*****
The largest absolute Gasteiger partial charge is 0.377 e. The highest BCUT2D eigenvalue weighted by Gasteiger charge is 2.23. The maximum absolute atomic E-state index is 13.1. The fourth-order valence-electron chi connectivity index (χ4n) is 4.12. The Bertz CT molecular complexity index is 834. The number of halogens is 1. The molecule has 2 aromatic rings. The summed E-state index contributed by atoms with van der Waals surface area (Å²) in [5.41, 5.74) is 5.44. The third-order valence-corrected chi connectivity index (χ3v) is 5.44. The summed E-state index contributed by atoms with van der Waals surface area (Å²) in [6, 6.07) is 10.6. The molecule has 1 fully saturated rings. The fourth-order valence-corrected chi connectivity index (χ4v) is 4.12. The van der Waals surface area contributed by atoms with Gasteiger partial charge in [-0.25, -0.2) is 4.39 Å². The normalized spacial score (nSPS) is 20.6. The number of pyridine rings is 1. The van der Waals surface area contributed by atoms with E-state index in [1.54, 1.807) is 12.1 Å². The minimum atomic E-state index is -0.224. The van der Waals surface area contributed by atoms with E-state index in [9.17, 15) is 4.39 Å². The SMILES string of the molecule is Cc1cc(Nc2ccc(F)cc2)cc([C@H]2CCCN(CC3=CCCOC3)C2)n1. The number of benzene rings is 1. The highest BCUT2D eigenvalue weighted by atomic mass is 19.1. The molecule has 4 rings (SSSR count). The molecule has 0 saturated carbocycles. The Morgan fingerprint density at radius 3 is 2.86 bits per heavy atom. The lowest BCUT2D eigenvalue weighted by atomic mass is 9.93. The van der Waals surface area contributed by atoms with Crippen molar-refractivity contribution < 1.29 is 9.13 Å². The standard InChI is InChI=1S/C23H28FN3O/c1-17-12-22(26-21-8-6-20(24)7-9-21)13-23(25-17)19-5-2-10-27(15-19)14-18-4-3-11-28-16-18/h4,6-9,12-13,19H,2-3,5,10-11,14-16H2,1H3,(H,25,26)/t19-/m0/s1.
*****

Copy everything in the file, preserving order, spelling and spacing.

The largest absolute Gasteiger partial charge is 0.377 e. The highest BCUT2D eigenvalue weighted by Gasteiger charge is 2.23. The maximum absolute atomic E-state index is 13.1. The fourth-order valence-electron chi connectivity index (χ4n) is 4.12. The Bertz CT molecular complexity index is 834. The number of halogens is 1. The molecule has 2 aromatic rings. The summed E-state index contributed by atoms with van der Waals surface area (Å²) in [5.41, 5.74) is 5.44. The third-order valence-corrected chi connectivity index (χ3v) is 5.44. The summed E-state index contributed by atoms with van der Waals surface area (Å²) in [6, 6.07) is 10.6. The molecule has 1 fully saturated rings. The fourth-order valence-corrected chi connectivity index (χ4v) is 4.12. The van der Waals surface area contributed by atoms with Gasteiger partial charge in [-0.25, -0.2) is 4.39 Å². The normalized spacial score (nSPS) is 20.6. The number of pyridine rings is 1. The van der Waals surface area contributed by atoms with E-state index in [1.54, 1.807) is 12.1 Å². The minimum atomic E-state index is -0.224. The van der Waals surface area contributed by atoms with E-state index in [9.17, 15) is 4.39 Å². The SMILES string of the molecule is Cc1cc(Nc2ccc(F)cc2)cc([C@H]2CCCN(CC3=CCCOC3)C2)n1. The number of benzene rings is 1. The highest BCUT2D eigenvalue weighted by atomic mass is 19.1. The molecule has 4 rings (SSSR count). The molecule has 0 saturated carbocycles. The Morgan fingerprint density at radius 3 is 2.86 bits per heavy atom. The lowest BCUT2D eigenvalue weighted by atomic mass is 9.93. The van der Waals surface area contributed by atoms with Crippen molar-refractivity contribution < 1.29 is 9.13 Å². The standard InChI is InChI=1S/C23H28FN3O/c1-17-12-22(26-21-8-6-20(24)7-9-21)13-23(25-17)19-5-2-10-27(15-19)14-18-4-3-11-28-16-18/h4,6-9,12-13,19H,2-3,5,10-11,14-16H2,1H3,(H,25,26)/t19-/m0/s1.